Not that I’ve been overwhelmed with comments to date, but of those received, folks have been supportive of the situation we face here at the homestead and in Boy’s school. There have been questions about the staff at the school: Where are they when all this is going on, for instance. And while I’m not saying I’m not asking those same questions myself, I also come back to the other child’s parents.
A while back, I indicated the director of the program alluded to an earlier conversation with O’s folks, in which video games played a role. Now we don’t have a gaming system in our home, so I’m not familiar with titles or ratings, but that’s just a personal preference. I’m not one to judge what you’ve got in your home and what your kids play. We just don’t have it in our house because it’s one more distraction that would keep the kids (and me to be honest) from doing what needs to get done.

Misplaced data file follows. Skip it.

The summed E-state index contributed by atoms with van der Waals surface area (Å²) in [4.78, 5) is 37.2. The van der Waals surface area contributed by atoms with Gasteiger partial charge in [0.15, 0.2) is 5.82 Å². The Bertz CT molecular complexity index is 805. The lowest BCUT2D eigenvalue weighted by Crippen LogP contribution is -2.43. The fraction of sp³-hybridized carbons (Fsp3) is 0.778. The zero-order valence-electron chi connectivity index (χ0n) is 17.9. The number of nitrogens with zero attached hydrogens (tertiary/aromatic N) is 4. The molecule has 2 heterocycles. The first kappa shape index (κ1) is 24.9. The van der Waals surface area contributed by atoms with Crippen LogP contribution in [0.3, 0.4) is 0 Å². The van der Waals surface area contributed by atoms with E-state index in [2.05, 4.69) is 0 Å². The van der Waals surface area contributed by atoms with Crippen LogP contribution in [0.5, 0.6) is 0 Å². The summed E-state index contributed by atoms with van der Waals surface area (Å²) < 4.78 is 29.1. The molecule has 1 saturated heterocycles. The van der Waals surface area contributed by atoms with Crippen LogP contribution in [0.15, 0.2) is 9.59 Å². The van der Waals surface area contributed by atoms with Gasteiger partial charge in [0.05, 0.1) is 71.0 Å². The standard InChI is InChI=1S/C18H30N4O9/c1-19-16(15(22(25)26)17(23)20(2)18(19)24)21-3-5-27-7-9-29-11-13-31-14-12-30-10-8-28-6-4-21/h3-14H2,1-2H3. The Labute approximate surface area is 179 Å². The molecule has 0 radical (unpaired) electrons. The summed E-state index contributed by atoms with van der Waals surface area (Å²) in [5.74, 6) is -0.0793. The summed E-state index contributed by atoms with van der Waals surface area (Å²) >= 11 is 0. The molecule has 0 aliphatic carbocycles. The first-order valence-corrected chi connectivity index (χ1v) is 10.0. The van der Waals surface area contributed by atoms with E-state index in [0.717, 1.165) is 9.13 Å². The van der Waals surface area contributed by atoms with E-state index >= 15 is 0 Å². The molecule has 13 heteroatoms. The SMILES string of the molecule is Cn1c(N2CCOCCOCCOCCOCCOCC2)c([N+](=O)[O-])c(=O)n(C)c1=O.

I bring this up now though because my wife pointed out to me a blurb in our recent Parenting magazine dated March 2008: “You may not be surprised to hear that exposure to violent media is linked to youth violence (as strongly as poverty, substance abuse, or abusive parents, a new study shows). But researchers found that violent video games may have the biggest impact of all.”
There’s that poverty correlation to violence again.
Desensitization to violence is a step to becoming violent. Does it lead to violence? I’d argue not directly, but I would say it brings you closer. If I wanted to know why my kid is biting and hitting another kid and saying, “No you shut up m—-r f—-r,” I’d evaluate what my child is exposed to.